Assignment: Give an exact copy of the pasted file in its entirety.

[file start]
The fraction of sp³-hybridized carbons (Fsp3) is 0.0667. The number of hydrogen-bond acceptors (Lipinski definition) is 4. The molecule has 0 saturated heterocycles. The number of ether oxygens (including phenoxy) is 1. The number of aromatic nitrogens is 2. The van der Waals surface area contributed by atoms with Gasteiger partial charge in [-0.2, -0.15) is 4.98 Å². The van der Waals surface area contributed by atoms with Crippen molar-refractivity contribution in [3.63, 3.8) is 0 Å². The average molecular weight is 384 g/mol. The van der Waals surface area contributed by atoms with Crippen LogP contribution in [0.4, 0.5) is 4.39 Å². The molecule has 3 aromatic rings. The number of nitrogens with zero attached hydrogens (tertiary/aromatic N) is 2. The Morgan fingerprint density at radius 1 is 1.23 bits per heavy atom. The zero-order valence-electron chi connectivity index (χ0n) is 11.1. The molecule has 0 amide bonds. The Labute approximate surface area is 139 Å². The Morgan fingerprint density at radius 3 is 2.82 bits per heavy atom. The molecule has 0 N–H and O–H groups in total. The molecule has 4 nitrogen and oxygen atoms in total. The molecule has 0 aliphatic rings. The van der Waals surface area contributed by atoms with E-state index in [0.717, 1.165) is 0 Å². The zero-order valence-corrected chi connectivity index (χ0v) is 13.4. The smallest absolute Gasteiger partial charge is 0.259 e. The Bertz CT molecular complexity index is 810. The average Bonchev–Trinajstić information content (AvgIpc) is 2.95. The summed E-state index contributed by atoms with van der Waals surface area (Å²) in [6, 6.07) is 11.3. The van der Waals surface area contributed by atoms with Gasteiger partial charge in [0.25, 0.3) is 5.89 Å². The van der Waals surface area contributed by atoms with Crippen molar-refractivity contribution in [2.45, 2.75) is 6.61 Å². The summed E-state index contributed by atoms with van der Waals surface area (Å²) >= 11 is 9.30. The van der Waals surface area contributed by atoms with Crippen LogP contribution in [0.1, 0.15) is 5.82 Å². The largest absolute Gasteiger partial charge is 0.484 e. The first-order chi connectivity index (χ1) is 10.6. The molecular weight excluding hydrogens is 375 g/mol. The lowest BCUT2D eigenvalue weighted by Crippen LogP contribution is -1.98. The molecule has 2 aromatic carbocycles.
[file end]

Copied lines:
The fraction of sp³-hybridized carbons (Fsp3) is 0.0667. The number of hydrogen-bond acceptors (Lipinski definition) is 4. The molecule has 0 saturated heterocycles. The number of ether oxygens (including phenoxy) is 1. The number of aromatic nitrogens is 2. The van der Waals surface area contributed by atoms with Gasteiger partial charge in [-0.2, -0.15) is 4.98 Å². The van der Waals surface area contributed by atoms with Crippen molar-refractivity contribution in [3.63, 3.8) is 0 Å². The average molecular weight is 384 g/mol. The van der Waals surface area contributed by atoms with Crippen LogP contribution in [0.4, 0.5) is 4.39 Å². The molecule has 3 aromatic rings. The number of nitrogens with zero attached hydrogens (tertiary/aromatic N) is 2. The Morgan fingerprint density at radius 1 is 1.23 bits per heavy atom. The zero-order valence-electron chi connectivity index (χ0n) is 11.1. The molecule has 0 amide bonds. The Labute approximate surface area is 139 Å². The Morgan fingerprint density at radius 3 is 2.82 bits per heavy atom. The molecule has 0 N–H and O–H groups in total. The molecule has 4 nitrogen and oxygen atoms in total. The molecule has 0 aliphatic rings. The van der Waals surface area contributed by atoms with E-state index in [0.717, 1.165) is 0 Å². The zero-order valence-corrected chi connectivity index (χ0v) is 13.4. The smallest absolute Gasteiger partial charge is 0.259 e. The Bertz CT molecular complexity index is 810. The average Bonchev–Trinajstić information content (AvgIpc) is 2.95. The summed E-state index contributed by atoms with van der Waals surface area (Å²) in [6, 6.07) is 11.3. The van der Waals surface area contributed by atoms with Gasteiger partial charge in [0.25, 0.3) is 5.89 Å². The van der Waals surface area contributed by atoms with Crippen molar-refractivity contribution in [2.45, 2.75) is 6.61 Å². The summed E-state index contributed by atoms with van der Waals surface area (Å²) >= 11 is 9.30. The van der Waals surface area contributed by atoms with Crippen LogP contribution in [0.1, 0.15) is 5.82 Å². The largest absolute Gasteiger partial charge is 0.484 e. The first-order chi connectivity index (χ1) is 10.6. The molecular weight excluding hydrogens is 375 g/mol. The lowest BCUT2D eigenvalue weighted by Crippen LogP contribution is -1.98. The molecule has 2 aromatic carbocycles.